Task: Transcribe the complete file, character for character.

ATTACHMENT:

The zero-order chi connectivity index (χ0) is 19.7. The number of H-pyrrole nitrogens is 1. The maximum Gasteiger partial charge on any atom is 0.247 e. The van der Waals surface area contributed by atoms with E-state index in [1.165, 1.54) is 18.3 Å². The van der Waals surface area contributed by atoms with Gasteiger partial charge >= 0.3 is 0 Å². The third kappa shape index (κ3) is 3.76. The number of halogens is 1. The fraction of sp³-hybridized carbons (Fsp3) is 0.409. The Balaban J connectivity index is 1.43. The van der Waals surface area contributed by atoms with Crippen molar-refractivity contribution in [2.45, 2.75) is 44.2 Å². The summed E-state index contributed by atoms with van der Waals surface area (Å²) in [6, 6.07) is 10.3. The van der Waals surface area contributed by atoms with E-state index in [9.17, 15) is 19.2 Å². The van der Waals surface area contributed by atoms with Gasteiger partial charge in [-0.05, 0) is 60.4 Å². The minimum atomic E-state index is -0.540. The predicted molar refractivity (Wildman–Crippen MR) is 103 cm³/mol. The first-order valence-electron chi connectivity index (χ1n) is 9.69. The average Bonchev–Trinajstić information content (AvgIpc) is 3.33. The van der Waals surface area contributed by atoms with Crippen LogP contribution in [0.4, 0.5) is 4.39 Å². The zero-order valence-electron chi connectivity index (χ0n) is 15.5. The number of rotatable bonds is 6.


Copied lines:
The zero-order chi connectivity index (χ0) is 19.7. The number of H-pyrrole nitrogens is 1. The maximum Gasteiger partial charge on any atom is 0.247 e. The van der Waals surface area contributed by atoms with E-state index in [1.165, 1.54) is 18.3 Å². The van der Waals surface area contributed by atoms with Gasteiger partial charge >= 0.3 is 0 Å². The third kappa shape index (κ3) is 3.76. The number of halogens is 1. The fraction of sp³-hybridized carbons (Fsp3) is 0.409. The Balaban J connectivity index is 1.43. The van der Waals surface area contributed by atoms with Crippen molar-refractivity contribution in [2.45, 2.75) is 44.2 Å². The summed E-state index contributed by atoms with van der Waals surface area (Å²) in [6, 6.07) is 10.3. The van der Waals surface area contributed by atoms with E-state index in [9.17, 15) is 19.2 Å². The van der Waals surface area contributed by atoms with Gasteiger partial charge in [-0.05, 0) is 60.4 Å². The minimum atomic E-state index is -0.540. The predicted molar refractivity (Wildman–Crippen MR) is 103 cm³/mol. The first-order valence-electron chi connectivity index (χ1n) is 9.69. The average Bonchev–Trinajstić information content (AvgIpc) is 3.33. The van der Waals surface area contributed by atoms with Crippen LogP contribution in [0.4, 0.5) is 4.39 Å². The zero-order valence-electron chi connectivity index (χ0n) is 15.5. The number of rotatable bonds is 6.